A Great Investment

The hour I spent with Kevin Sheridan about employee engagement was the best hour I spent at work last week. I was excited and energized just from our conversation. My only regret is that it came a few years too late for me to make a difference from within an organization. But it may not be too late for you. If you are responsible for building a dynamic culture through employee engagement (and if you work in an organization, you are), Building a Magnetic Culture is your Bible and “How To” Guide all in one resource. There is so much more that I could not include in a blog post: Engagement Drivers, Overcoming “De-Magnetizers”, Recruiting, Diversity, Engagement Trends, etc, etc. etc. If you’d like to know more about Kevin or order a discounted and personally signed copy of his New York Times and Wall Street Journal Best Seller, please visit his website: bamc_cover_small

Do Star Leaders Make Great Coaches?



One of the paradoxes of sports is that star athletes seldom make great coaches. Can you think of a Hall of Fame athlete in any sport who would go on to be a Hall of Fame coach? Outside of a few examples, we remember superstars on the field or superstars on the sideline, but seldom the same person in both roles.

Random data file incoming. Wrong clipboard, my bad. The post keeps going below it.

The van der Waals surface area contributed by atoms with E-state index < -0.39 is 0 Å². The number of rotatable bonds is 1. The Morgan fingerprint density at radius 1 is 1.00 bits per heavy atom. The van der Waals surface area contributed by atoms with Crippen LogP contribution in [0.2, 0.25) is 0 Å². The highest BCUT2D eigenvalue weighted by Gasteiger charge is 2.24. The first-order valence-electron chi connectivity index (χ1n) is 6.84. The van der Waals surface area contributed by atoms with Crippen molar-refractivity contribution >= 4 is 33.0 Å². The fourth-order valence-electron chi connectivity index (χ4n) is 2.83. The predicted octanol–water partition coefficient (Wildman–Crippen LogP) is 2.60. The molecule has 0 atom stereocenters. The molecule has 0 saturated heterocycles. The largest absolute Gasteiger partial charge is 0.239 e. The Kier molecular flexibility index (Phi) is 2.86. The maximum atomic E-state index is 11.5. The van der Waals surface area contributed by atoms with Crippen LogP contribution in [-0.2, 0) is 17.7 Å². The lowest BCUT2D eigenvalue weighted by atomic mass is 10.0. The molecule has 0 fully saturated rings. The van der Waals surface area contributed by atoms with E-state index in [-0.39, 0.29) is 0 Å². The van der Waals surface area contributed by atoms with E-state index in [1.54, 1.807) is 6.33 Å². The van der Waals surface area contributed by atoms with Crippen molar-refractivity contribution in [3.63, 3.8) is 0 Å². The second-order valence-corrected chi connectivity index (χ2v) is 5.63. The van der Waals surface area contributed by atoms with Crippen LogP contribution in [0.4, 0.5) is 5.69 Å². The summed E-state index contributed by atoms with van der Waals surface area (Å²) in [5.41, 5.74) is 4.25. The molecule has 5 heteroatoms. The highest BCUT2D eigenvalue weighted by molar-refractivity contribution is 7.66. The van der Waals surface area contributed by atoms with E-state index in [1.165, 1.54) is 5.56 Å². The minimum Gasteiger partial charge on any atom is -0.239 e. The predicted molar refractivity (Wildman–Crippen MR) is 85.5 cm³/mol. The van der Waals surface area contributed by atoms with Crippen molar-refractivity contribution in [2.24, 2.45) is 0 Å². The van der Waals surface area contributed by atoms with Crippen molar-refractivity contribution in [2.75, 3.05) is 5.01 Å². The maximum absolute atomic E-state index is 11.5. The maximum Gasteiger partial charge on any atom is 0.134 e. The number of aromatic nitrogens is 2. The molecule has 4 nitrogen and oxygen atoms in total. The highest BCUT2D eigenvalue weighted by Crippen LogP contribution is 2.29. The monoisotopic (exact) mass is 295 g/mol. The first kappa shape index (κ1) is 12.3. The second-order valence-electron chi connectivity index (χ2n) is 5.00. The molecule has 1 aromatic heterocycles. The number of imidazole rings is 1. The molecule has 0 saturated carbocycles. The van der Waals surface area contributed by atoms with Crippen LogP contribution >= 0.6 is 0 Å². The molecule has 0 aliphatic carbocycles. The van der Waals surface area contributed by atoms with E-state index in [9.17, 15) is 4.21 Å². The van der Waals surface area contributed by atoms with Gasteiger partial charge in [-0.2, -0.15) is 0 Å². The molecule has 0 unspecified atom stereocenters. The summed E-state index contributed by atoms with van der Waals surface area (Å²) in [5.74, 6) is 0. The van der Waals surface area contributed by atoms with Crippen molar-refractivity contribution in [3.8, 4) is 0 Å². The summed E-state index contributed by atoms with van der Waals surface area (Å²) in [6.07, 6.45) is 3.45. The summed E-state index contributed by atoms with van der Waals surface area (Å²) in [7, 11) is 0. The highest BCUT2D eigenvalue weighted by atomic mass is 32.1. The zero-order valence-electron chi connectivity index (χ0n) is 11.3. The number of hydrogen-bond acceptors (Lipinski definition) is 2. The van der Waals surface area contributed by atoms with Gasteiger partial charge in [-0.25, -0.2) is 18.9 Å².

The Center for Creative Leadership (CCL) has data and research that suggests that this paradox of leadership is not limited to athletics.  Using data from 100 C Suite Executives and over 900 of their direct reports, CCL researcher Pete Hammett concludes that superstar executives (as defined as those in the C Suite- CEO, COO, CFO, etc.) may have the best talent for their role but are seldom good at developing others.  In other words, they know how to be a great player but are a poor coach. Through analysis and interviews, CCL offers interesting insights into how the star talent/lousy coach paradox may play out in business. My interpretation of the findings from their research follows.